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Toxicity to soil microorganisms

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Description of key information

The chemical safety assessment according to Annex I of Regulation (EC) No. 1907/2006 does not indicate the need to investigate further the toxicity to soil microorganisms.

Key value for chemical safety assessment

Additional information

No experimental data investigating the effects on soil microorganisms are available for Sorbitan tristearate (CAS No. 26658-19-5). Therefore, all available related data is combined in a Weight of Evidence (WoE) approach, which is in accordance to the REACh Regulation (EC) No 1907/2006, Annex XI, 1.2, to adapt the data requirements of Regulation (EC) No 1907/2006 Annex VII - X (ECHA, 2012).

In the absence of a clear indication of selective toxicity, an invertebrate (earthworm or collembolan) test is preferred, as outlined in Guidance on information requirements and chemical safety assessment, Chapter R.7c: Endpoint specific guidance (ECHA, 2012). Read-across data in accordance to Regulation (EC) No 1907/2006 Annex XI, 1.5 from the structurally related category member Anhydro-D-glucitol trioleate (CAS No. 26266-58-0) did not show any mortality to earthworms (Eisenia fetida) in an acute terrestrial toxicity test according to OECD 207 (LC50 > 1000 mg/kg soil dw). A study with the additional read-across substance Sorbitan, octanoate (2:3) (CAS No. 91844-53-0 is ongoing, but no effects were observed in the range-finding test up to 1000 mg/L. Moreover, the read-across substance Sorbitan stearate did not show any chronic effects up to the limit of water solubility on the water flea Daphnia magna in a study according to OECD Guideline 211 (Ministry of the Environment, Government of Japan, 2006) and no effects were observed on activated sludge microorganisms with the read-across substances Sorbitan, isooctadecanoate (CAS No. 71902-01-7) (Clarke, 2012), Sorbitan laurate (CAS No. 1338-39-2) (Desmares-Koopmans, 2010) and Sorbitan, octanoate (2:3) (CAS No. 91844-53-0) (Ley, 2005). Available reliable read-across data for toxicity to aquatic microorganisms for the Sorbitan esters category members supports the determination of a lack of toxicity to soil microorganisms. No inhibition of respiration rate of activated sludge microorganisms was observed in any of the available studies for the Sorbitan category members. The Guidance on information requirements and chemical safety assessment, Chapter R.7c: Endpoint specific guidance (ECHA, 2012) states that a test on soil microbial activity will only be additionally necessary for a valid PNEC derivation if inhibition of sewage sludge microbial activity has occurred, and this is clearly not the case. Since the substance is readily biodegradable, it will be degraded quickly. Thus, acute tests with earthworm in combination with chronic aquatic data and toxicity data on aquatic microorganisms indicating no effects up to the limit of water solubility are sufficient to assess that the Sorbitan esters category members have a very low toxicity to terrestrial organisms.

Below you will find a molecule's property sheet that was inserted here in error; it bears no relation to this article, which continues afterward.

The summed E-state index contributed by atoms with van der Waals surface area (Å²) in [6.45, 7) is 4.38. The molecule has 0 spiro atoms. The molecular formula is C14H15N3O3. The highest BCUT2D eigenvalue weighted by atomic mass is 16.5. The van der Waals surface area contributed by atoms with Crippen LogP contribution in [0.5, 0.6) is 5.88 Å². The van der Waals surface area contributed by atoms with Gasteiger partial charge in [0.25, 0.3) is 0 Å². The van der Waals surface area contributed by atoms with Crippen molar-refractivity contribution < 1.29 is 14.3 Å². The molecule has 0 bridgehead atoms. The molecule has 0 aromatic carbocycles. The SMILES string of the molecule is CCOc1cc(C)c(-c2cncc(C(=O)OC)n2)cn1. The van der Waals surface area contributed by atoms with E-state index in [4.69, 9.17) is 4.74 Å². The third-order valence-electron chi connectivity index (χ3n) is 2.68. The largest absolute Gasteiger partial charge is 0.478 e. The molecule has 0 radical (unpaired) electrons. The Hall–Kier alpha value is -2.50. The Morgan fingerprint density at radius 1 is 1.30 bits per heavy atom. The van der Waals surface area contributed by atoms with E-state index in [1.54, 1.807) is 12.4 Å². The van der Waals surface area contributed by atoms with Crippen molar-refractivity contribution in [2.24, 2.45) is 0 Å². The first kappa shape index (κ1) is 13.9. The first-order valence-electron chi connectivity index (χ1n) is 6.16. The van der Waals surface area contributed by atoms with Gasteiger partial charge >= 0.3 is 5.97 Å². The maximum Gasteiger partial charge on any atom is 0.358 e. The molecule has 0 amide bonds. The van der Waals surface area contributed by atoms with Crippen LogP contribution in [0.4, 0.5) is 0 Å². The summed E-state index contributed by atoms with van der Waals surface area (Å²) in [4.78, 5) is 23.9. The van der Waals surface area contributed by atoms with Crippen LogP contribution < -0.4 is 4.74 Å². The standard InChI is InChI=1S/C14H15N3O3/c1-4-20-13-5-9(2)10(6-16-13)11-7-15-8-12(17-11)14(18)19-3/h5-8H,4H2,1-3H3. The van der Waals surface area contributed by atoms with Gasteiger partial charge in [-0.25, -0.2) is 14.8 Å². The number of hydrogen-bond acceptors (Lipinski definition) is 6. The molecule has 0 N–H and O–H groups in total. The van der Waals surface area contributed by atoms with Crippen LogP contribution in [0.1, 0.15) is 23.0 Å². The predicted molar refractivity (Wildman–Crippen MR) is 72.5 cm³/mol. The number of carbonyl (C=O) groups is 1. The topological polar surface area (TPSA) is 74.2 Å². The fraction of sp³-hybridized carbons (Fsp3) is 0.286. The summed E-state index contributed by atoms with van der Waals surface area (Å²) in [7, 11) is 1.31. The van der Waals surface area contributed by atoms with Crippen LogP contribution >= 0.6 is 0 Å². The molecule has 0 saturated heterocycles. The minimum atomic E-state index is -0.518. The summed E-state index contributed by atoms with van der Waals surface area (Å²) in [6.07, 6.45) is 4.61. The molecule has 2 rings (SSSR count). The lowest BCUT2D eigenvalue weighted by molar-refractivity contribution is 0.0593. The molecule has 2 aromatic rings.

This is supported by further evidence from literature data. This data showed that soil microorganism communities are well capable of degrading fatty acid esters (Hita et al., 1996 and Cecutti et al., 2002) and use them as energy source (Banchio & Gramajo, 1997). Hita et al. investigated the degradation of the model molecule tristearin which is a triglyceride containing of glycerin tri-esterified with stearic acid in three different soils for 4 weeks. The amount of stearic acid increased in considerable amounts during the experiment showing the hydrolytic activity of lipases breaking the ester bonds. The investigation of ester fractions moreover showed the generation of new alkanoic acids (methyl stearate, ethyl stearate and propyl stearate) which were not determined in the controls. Nevertheless the amounts were no longer present after 4 weeks, which leads to the assumption that degradation by soil microorganisms had occurred. The same was shown by Cecutti et al. (2003). One soil sample was chosen and incubated with methyl oleate (plant oil) for 120 d. Methyl oleate and its metabolites were completely degraded after 60 d. Streptomyces coelicolor, a common gram-positive soil bacterium uses fatty acids (C4-C18) as sole carbon end energy source indicating that fatty acids are not-toxic and can be used for catabolism (Banchio and Gramajo, 1997). The available literature data shows that soil microorganisms are capable to break-up ester bonds and degrade fatty acids in significant amounts. Moreover, the data indicated the non-toxic properties of fatty acids since they can be used as energy source.

Taking all the available information into account in a Weight of Evidence approach in accordance with Annex XI, 1.2, effects on soil microorganisms are thus not expected to be of concern, and consequently, no further testing is required.  

 

References

Banchio, C. and Gramajo, H.C. (1997): Medium- and long-chain fatty acid uptake and utilization by Streptomyces coelicolor A3(2): first characterization of a Gram-positive bacterial system. Microbiology 143, 2439-2447.

Cecutti, C., Agius, D., Caussade, B., Gaset, A. (2002): Fate in the soil of an oil additive of plant origin. Pest Manag Sci 58, 1236-1242.

ECHA (2012) Guidance on information requirements and chemical safety assessment, Chapter R.7c: Endpoint specific guidance. European Chemicals Agency, Helsinki

Hita, C., Parlanti, E., Jambu, P., Joffre, H., Ambles, A. (1996): Triglyceride degradation in soil. Org Geochem 25(1/2), 19-28.